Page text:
Canadian Court: Spanking Kids OK

CBS News, (Associated Press) U.S., January 30, 2004

 
 (Photo: CBS/AP)

OTTAWA - Government lawyers said parents need some leeway in raising their children and should not be threatened with criminal charges unless discipline crosses the line to abuse.

(AP) Canadian parents and teachers can still spank naughty children, the country's highest court ruled Friday.

In a 6-3 judgment, Canada's Supreme Court rejected claims that a so-called spanking law, first enacted more than a century ago, should be struck down as a violation of children's rights.

Friday's ruling offered guidance, however, to help lower-court judges draw the line between acceptable force and abuse.

The court indicated, for example, that it would not be reasonable to use corporal punishment for children under age two or for teenagers. Nor would it be reasonable to use implementslike rulers or belts, or to strike a child on the face or head.
The general rule, set out by Chief Justice Beverley McLachlin, is that corporal punishment should be legally acceptable but must involve only "minor corrective force of a transitory and trifling nature."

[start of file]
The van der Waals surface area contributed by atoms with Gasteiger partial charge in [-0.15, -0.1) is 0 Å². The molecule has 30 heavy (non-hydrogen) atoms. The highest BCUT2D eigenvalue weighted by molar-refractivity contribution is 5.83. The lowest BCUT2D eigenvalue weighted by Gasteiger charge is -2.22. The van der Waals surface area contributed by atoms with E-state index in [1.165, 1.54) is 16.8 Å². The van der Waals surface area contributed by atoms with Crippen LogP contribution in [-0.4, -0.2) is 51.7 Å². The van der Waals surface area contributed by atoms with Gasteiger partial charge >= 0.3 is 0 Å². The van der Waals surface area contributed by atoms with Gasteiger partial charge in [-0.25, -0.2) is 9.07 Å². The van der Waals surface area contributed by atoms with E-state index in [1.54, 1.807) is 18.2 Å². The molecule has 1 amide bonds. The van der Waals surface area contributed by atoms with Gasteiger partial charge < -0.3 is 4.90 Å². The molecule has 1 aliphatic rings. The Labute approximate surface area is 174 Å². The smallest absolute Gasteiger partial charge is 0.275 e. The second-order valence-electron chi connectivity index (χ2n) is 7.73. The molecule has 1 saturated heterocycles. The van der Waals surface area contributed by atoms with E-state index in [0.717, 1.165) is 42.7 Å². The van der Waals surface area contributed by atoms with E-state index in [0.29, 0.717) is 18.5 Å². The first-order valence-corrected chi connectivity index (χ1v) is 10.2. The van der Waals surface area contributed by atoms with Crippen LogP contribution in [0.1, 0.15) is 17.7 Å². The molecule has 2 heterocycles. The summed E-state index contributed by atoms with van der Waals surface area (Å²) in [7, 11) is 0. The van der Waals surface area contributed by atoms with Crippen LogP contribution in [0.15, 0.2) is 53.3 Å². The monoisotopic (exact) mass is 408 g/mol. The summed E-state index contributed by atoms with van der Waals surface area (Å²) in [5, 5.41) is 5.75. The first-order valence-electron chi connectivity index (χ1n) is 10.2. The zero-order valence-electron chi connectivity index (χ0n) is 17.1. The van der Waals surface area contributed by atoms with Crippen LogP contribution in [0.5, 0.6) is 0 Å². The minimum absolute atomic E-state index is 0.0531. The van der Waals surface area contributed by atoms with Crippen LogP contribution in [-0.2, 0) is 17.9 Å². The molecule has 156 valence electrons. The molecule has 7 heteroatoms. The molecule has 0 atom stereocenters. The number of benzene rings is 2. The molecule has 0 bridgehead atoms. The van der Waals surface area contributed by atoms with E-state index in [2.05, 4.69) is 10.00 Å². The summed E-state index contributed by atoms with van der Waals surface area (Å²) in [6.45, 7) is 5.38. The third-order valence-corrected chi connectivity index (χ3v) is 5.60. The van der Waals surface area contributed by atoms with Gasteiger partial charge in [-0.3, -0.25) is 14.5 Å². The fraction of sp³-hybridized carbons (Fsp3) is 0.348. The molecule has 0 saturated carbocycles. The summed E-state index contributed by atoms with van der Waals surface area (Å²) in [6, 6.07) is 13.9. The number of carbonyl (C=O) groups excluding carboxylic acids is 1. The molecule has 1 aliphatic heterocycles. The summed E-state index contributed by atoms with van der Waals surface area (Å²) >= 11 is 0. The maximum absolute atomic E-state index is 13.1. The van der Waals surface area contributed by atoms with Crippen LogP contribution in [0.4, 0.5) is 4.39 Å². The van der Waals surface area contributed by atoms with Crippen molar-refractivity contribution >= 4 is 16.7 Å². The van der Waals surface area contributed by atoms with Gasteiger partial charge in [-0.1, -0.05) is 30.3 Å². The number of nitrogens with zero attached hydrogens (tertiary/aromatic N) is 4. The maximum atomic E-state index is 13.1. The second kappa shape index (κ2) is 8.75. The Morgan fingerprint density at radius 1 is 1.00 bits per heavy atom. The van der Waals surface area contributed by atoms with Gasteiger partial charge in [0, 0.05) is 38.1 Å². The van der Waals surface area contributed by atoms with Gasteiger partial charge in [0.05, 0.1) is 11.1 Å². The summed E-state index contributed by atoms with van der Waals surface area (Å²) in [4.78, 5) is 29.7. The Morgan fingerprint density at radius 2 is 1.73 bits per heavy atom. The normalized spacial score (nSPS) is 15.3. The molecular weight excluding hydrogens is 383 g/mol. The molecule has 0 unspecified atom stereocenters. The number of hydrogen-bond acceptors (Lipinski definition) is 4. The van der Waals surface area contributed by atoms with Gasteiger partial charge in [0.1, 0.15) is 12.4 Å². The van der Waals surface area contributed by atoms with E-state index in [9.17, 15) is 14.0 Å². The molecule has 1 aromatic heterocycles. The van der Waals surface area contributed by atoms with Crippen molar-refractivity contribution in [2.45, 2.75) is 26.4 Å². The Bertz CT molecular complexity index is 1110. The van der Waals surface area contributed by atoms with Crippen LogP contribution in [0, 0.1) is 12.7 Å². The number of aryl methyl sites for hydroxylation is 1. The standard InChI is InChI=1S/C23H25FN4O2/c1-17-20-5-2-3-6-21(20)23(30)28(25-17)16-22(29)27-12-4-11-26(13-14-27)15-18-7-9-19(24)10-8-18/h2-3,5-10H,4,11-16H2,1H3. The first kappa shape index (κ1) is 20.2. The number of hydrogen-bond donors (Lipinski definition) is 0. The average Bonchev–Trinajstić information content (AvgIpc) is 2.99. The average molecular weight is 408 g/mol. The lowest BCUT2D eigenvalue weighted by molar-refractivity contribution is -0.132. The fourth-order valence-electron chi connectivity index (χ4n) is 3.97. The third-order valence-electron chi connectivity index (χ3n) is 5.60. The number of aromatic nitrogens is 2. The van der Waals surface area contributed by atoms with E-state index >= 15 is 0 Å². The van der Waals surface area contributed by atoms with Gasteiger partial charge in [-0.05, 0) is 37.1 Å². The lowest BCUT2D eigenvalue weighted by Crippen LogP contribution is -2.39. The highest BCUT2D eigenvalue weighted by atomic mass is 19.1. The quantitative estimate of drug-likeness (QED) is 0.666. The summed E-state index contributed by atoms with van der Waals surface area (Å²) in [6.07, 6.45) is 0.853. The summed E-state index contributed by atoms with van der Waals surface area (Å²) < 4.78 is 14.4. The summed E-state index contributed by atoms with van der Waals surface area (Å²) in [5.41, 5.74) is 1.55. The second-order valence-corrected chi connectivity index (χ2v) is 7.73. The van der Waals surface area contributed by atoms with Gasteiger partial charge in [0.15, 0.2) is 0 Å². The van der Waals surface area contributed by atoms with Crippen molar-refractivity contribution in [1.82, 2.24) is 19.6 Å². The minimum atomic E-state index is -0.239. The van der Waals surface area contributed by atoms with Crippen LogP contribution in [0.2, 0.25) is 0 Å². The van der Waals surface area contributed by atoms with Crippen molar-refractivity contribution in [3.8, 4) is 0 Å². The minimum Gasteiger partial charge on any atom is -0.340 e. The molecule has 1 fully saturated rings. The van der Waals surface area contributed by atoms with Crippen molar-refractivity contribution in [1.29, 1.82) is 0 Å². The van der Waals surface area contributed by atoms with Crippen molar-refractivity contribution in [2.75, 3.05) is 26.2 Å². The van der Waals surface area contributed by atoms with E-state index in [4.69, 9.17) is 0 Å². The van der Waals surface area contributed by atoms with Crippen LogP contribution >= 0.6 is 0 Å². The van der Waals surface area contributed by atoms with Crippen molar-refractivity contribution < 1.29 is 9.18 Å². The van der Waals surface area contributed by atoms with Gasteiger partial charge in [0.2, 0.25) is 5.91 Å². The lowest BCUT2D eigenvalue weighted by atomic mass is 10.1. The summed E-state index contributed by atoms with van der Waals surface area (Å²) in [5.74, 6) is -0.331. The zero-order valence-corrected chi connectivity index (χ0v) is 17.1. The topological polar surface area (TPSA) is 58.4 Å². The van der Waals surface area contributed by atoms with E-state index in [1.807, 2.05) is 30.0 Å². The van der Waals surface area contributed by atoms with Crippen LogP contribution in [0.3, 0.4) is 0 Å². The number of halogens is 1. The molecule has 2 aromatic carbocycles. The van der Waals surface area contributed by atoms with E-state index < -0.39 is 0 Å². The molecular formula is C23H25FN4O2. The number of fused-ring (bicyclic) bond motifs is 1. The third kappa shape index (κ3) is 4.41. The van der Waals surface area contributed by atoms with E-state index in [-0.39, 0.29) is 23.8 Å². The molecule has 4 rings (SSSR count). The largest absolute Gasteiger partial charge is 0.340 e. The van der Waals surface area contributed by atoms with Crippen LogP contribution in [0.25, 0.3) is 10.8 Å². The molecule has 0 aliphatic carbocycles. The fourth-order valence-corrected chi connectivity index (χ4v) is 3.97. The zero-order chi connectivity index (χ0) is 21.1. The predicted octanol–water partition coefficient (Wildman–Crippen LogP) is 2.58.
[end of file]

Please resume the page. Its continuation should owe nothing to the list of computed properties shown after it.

At issue was a section of federal law that has been on the books in one form or other since 1892. It said parents, teachers and other caregivers cannot be found guilty of assault for physically correcting a child as long as the force used is "reasonable in the circumstances."

The law was challenged by the Canadian Foundation for Children, Youth and the Law, a Toronto-based children's advocacy group.
The foundation denounced the section as discriminatory, an infringement of children's rights and a legal endorsement of cruel and unusual punishment.

Joining in the anti-spanking campaign were the Ontario Association of Children's Aid Societies, the Child Welfare League of Canada and other children's rights groups.

The federal Justice Department defended the law but argued it should be read as allowing only "mild to moderate" force.

Government lawyers said parents need some leeway in raising their children and should not be threatened with criminal charges unless discipline crosses the line to abuse.
Backing the federal position were the Coalition for Family Autonomy, a collection of conservative lobby groups, and the Canadian Teachers Federation.

The teachers said they didn't favor corporal punishment, but feared that if the law was overturned they could face charges for physically restraining an unruly student.


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